New York

Horace Pippin

Terry Dintenfass Gallery

Horace Pippin lived from 1888 to 1946. He once wrote, “My opinion of art is that a man should have love for it, because my idea is that he paints from his heart and mind. To me it seems impossible for another to teach one of Art.”

Wounded in the First World War, he taught himself to paint by gripping the brush in his paralyzed right hand and guiding it with his left functional one. His mind, heart and hand designed and executed paintings with what seems to have been an inviolable concentration upon the image fixed in his mind. His works manifest a sure physicality by means of highly impastoed short brushstrokes of careful design and complex, high coloration.

Pippin, a black man from Chester County, Pennsylvania, has generally been characterized as a primitive, regional painter. Although recognized to have been an original talent, his images were relegated to the narrowing categorization of primitivism because he remained unconcerned with practices and interests of European artists and even of his American contemporaries. Even when, in 1940, he was able to study art, invited to attend lectures at the Barnes Foundation (where for several weeks viewed the paintings of the Old Masters, of Cézanne, Picasso, Renoir, and Matisse), he did not find much interest even in great works of the modern tradition.

His paintings depict houses, trees and a road in snow; the rutted devastation of the French countryside and war-wrecked homes; fruits on a tabletop of warped wood; a squirrel hunter whose straightforward vertical patterning and coloration transform him into one with the wooded grove; stridently colored, stark portraits whose angular components of figuration describe a remarkable understanding not merely of space perceived, but of the body as a construction of bones in the transient livingtime of flesh cover. And there are allegories of a religious nature, for Pippin was a religious man. There is a burnt wood painting, The Whipping, whose prominent figure whips a man tied to a post on a foreground field of red that flows away as a road; there is an architecturally massed Christ Before Pilate, where furious Romans and Jews seem metamorphosed into the stone of columns. In John Brown Going To His Hanging the abolitionist rides atop a wagon transmuted in a pattern of black with his captors, the black-barred windows of a foreground building, the black defoliated trees and, below, the backs of somber-colored, coated figures whose circular hats seem to squash their posture and sever the fore from the middle-ground.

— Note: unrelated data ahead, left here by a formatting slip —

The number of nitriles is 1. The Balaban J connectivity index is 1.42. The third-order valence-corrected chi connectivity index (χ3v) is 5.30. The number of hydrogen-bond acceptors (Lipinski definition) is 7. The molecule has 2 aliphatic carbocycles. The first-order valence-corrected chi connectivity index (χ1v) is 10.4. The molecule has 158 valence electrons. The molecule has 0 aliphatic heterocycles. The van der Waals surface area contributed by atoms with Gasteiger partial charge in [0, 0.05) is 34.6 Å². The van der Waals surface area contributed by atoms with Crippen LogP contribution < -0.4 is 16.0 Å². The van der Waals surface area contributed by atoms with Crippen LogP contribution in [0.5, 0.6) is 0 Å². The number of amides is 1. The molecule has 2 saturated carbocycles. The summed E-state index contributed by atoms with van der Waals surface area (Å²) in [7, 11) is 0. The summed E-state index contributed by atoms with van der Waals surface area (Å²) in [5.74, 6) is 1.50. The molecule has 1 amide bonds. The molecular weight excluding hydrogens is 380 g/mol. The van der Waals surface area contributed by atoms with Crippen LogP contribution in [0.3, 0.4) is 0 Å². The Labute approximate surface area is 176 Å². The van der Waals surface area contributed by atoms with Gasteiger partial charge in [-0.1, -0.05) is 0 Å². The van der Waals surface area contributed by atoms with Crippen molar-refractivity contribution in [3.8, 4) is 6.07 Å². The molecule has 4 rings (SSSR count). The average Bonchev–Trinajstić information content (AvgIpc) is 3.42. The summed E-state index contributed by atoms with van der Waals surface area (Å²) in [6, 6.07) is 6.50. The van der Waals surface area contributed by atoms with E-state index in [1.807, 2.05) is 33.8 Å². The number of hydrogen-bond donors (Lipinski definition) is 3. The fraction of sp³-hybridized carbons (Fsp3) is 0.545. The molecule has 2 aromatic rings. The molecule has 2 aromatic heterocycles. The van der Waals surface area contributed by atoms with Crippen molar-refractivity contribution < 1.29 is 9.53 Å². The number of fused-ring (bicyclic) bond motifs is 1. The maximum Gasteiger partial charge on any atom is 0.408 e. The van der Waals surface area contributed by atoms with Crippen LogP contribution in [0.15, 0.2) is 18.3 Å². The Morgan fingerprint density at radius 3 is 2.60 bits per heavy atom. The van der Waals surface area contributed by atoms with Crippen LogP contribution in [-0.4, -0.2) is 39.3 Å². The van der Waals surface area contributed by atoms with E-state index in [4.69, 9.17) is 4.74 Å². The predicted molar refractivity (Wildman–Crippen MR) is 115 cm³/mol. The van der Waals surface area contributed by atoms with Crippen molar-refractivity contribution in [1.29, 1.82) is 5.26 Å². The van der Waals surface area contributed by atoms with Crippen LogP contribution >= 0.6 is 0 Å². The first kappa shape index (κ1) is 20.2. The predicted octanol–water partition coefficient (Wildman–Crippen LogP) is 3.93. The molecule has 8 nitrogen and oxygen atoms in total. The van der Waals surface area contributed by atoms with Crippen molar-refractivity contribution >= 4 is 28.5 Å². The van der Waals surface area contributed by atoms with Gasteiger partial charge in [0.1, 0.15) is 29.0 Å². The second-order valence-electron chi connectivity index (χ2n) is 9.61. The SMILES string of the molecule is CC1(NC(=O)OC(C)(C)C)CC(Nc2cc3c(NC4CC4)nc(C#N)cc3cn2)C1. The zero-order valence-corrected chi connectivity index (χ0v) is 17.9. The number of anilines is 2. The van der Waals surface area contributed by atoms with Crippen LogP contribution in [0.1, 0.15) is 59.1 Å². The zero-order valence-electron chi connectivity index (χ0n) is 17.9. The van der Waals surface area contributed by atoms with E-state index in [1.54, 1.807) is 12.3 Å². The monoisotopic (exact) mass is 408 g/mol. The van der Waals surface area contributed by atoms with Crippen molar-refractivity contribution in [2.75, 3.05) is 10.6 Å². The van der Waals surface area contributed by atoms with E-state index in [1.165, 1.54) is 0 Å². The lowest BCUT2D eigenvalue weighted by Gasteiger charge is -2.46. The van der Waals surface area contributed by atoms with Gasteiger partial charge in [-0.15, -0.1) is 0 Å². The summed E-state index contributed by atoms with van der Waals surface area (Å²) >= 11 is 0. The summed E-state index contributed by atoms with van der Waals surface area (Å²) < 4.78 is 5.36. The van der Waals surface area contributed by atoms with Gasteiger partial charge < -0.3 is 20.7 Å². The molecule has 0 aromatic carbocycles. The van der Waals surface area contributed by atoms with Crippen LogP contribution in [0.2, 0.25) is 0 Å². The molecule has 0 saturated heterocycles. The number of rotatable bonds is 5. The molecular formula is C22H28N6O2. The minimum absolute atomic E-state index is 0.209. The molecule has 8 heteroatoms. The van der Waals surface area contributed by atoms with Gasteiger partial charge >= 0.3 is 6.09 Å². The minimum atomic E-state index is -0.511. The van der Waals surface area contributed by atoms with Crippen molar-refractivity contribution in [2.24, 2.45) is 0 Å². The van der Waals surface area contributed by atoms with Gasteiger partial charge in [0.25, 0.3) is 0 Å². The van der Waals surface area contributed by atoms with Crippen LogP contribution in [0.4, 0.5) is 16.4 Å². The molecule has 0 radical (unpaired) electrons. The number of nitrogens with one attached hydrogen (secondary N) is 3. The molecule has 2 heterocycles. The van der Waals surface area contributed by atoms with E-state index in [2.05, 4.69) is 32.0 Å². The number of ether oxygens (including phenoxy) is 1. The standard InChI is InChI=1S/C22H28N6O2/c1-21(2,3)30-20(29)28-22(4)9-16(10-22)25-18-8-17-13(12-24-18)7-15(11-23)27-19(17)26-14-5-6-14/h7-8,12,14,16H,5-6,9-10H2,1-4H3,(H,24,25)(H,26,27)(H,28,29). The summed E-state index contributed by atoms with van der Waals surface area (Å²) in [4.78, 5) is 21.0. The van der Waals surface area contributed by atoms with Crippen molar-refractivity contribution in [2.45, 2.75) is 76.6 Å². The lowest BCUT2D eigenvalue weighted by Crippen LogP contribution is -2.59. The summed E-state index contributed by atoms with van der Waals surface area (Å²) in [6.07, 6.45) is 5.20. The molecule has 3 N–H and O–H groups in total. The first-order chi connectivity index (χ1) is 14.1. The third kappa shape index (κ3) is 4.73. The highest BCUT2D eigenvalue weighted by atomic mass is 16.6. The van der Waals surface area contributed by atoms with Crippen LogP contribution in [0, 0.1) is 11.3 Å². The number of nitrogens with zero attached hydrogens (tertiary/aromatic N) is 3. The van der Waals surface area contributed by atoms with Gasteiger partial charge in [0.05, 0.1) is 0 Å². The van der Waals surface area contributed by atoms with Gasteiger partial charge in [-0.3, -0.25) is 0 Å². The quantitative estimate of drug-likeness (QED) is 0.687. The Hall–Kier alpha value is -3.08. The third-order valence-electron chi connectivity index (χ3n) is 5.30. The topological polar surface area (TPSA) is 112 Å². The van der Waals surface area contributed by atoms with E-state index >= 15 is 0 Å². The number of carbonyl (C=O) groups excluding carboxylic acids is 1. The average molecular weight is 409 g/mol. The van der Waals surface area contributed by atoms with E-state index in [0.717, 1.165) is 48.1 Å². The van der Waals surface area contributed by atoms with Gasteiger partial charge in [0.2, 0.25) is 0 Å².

Pippin’s art represents a primitivism of sorts not through technical limitations but by a mythic immensity whose archeology recalls and renews history as it sees the forms imbued with the light of belief. This is a transfiguring primitivism that the devout imagination prescribes to the objects of its devotion.

In the workman’s eyes of Pippin, a man whose body was not mere housing for the brain, there is, finally, a respect for the physical reality of what he sees. Even in the allegorical paintings, the attitude of deriving a succinct visual parallel of symbolic potency remains candid, concrete and excited, without reference to the categorical fashions of schools or movements, or to perplexed manifestos. Pippin’s works seem to blaze out from a morally outraged mind and heart that would change all, as in the “Holy Mountain” series, but that also encompass a vision of peace. There is no doubt of his ability to portray his vision.

Steven Madoff